# Background

Slime molds are awesome. If you place them on a surface with food sources, they will spread their tendrils to find the food, after which they form a network of connections between the sources. In this challenge, you shall simulate a slime mold looking for food. Moreover, this particular mold will stop once it's found enough.

# Input

Your inputs shall be a list L of 2D integer coordinates in the native format of your language, and a nonnegative integer N. The list L is guaranteed to be duplicate-free, but it may not be sorted. The input N is between 0 and the length of L, inclusive.

The list L represents a set of coordinates for food sources. For example, the list

[(0,0),(2,-1),(3,1),(0,4),(5,5)]


could be interpreted visually as

     o
o

o
o
o


# Output

Your output is another duplicate-free list K of 2D integer coordinates on the same format as the input. It represents the network formed by the slime mold, and it shall satisfy the following conditions:

• The intersection of L and K has size exactly N.
• The set K is connected as a subset of the integer grid (via orthogonal or diagonal adjacencies).
• If any coordinate of K is removed, it no longer satisfies the first two conditions.

Note that if N = 0, the output must be an empty list.

An example of an acceptable output for the above list L and N = 4 would be

[(0,0),(0,1),(0,2),(0,3),(0,4),(1,4),(2,4),(3,3),(3,2),(3,1),(3,5),(4,5),(5,5)]


which can be visualized as

   xxO
Oxx
x  x
x  x
x  O
O
o


where each O represents a coordinate in both L and K, and each x represents a coordinate in K but not in L. Other outputs are also acceptable, and the "tendrils" don't have to be the shortest possible. For example, this is also an acceptable solution:

   xxOxx
Oxx     x
x    x
x    x
x  o x
O   x
Ox


# Rules

Both the input and output shall be lists, not sets or other datatypes. The coordinates themselves can be lists or tuples. You can change the order of the two inputs if needed.

You can write either a full program or a function. The lowest byte count wins, and standard loopholes are disallowed.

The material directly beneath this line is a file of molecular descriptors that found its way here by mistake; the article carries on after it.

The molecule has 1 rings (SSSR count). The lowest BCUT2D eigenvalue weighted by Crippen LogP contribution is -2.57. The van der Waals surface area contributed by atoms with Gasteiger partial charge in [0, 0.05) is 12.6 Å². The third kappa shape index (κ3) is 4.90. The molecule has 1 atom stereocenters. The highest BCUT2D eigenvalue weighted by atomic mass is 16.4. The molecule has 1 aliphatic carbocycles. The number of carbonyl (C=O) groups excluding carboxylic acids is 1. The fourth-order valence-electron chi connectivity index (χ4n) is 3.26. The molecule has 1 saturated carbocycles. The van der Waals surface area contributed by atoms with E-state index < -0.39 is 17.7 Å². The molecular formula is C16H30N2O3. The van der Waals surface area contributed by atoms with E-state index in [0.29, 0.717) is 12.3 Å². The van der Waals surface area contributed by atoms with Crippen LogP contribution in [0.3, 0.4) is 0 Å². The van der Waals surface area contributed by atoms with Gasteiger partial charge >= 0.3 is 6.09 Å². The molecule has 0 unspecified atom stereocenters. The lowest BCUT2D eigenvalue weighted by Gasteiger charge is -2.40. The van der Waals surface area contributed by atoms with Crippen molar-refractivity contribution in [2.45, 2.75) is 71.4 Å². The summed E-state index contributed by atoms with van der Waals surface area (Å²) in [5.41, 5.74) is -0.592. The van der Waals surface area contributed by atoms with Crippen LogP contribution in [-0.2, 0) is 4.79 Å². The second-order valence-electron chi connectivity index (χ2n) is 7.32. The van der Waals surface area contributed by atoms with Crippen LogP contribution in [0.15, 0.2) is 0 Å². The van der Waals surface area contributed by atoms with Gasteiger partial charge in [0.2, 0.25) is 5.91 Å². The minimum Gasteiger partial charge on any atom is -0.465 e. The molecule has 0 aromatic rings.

# Test Cases

Your program should work on these lists for all applicable values of N.

[]
[(2,3)]
[(0,0),(1,0),(0,1),(1,1)]
[(0,0),(2,-1),(3,1),(0,4),(5,5)]
[(0,0),(1,0),(2,0),(3,0),(0,3),(1,3),(2,3),(3,3)]
[(0,0),(1,0),(2,0),(3,0),(0,3),(1,3),(2,3),(3,3),(0,1),(0,2),(3,1),(3,2),(8,1),(8,2),(-5,1),(-5,2)]
[(0,0),(20,0),(15,15),(-10,4),(-10,3),(0,-5),(7,6),(7,7),(8,8),(9,8),(10,-2),(-1,12),(-3,10)]
[(0,0),(1,0),(2,0),(3,0),(5,0),(6,0),(7,0),(0,9),(1,9),(2,9),(3,8),(4,9),(5,10),(6,10),(7,9),(3,3),(4,4),(5,5)]


Visualized:

===
o
===
oo
oo
===
o
o

o
o
o
===
oooo

oooo
===
oooo
o    o  o    o
o    o  o    o
oooo
===
o

o

o

oo
o
o

o
o

o                   o

o

o
===
oo
ooo o  o
o

o
o
o

oooo ooo


# CJam, 77 95 bytes

I think this can be golfed a bit more, but here goes:

q~$<_{{:X;]{[X\]z::-~mhW*}$~:Y{_)Y1{_@=X@=}:B~-g-{+__X=!\}:C~1B=!&}g{_(Y0B-g-\C0B=!&}g}*]_&}L?p


Input goes like N <Array of coordinate array>. For example:

4 [[0 0] [1 5] [2 1] [0 3] [5 0] [5 5]]


Output:

[[0 5] [1 5] [0 4] [0 3] [0 0] [0 2] [0 1] [1 1] [2 1]]

Algorithm:

The algorithm is pretty straight forward and goes like:

• Sort the input coordinate array. This makes the coordinates sorted first by row and then by column.
• Now we pick first N points
• Now we reduce on these N points. The destination is the last point and the source is the closes point to that last point.
• Then we start with the top-left most point, walk right (or left) till its on or directly above the next point.
• Then we walk down to reach the next point.
• It is guaranteed that there will be no uncovered point left to the above point in the same row. This ensures that we do not touch any other point that the chosen N. Choosing the closes point also ensures that second rule is held true.

Try it online here